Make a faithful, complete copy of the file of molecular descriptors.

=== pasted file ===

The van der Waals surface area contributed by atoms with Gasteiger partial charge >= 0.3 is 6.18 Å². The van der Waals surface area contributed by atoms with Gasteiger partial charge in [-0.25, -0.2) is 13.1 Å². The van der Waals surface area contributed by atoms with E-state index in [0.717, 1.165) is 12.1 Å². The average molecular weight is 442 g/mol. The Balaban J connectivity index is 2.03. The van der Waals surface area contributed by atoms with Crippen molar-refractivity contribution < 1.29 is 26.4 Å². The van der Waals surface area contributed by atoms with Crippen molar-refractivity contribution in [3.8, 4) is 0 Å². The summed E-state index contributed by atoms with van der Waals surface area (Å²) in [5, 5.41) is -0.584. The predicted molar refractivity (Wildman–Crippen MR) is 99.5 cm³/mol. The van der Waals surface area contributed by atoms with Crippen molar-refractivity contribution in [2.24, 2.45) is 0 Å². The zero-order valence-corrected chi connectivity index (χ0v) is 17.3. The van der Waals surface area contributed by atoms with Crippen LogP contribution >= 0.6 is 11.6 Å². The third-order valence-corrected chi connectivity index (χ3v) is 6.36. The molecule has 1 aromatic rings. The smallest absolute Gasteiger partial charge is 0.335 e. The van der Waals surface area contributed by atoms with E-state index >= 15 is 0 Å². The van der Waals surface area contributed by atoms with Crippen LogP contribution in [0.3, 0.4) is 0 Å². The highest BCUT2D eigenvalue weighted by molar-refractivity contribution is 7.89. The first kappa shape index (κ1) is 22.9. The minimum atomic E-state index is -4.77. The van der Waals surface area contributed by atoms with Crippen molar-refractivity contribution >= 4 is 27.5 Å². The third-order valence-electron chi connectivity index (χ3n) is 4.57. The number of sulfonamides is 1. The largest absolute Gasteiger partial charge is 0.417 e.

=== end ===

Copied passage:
The van der Waals surface area contributed by atoms with Gasteiger partial charge >= 0.3 is 6.18 Å². The van der Waals surface area contributed by atoms with Gasteiger partial charge in [-0.25, -0.2) is 13.1 Å². The van der Waals surface area contributed by atoms with E-state index in [0.717, 1.165) is 12.1 Å². The average molecular weight is 442 g/mol. The Balaban J connectivity index is 2.03. The van der Waals surface area contributed by atoms with Crippen molar-refractivity contribution < 1.29 is 26.4 Å². The van der Waals surface area contributed by atoms with Crippen molar-refractivity contribution in [3.8, 4) is 0 Å². The summed E-state index contributed by atoms with van der Waals surface area (Å²) in [5, 5.41) is -0.584. The predicted molar refractivity (Wildman–Crippen MR) is 99.5 cm³/mol. The van der Waals surface area contributed by atoms with Crippen molar-refractivity contribution in [2.24, 2.45) is 0 Å². The zero-order valence-corrected chi connectivity index (χ0v) is 17.3. The van der Waals surface area contributed by atoms with Crippen LogP contribution >= 0.6 is 11.6 Å². The third-order valence-corrected chi connectivity index (χ3v) is 6.36. The molecule has 1 aromatic rings. The smallest absolute Gasteiger partial charge is 0.335 e. The van der Waals surface area contributed by atoms with E-state index >= 15 is 0 Å². The van der Waals surface area contributed by atoms with Crippen LogP contribution in [0.3, 0.4) is 0 Å². The highest BCUT2D eigenvalue weighted by molar-refractivity contribution is 7.89. The first kappa shape index (κ1) is 22.9. The minimum atomic E-state index is -4.77. The van der Waals surface area contributed by atoms with Crippen molar-refractivity contribution >= 4 is 27.5 Å². The third-order valence-electron chi connectivity index (χ3n) is 4.57. The number of sulfonamides is 1. The largest absolute Gasteiger partial charge is 0.417 e.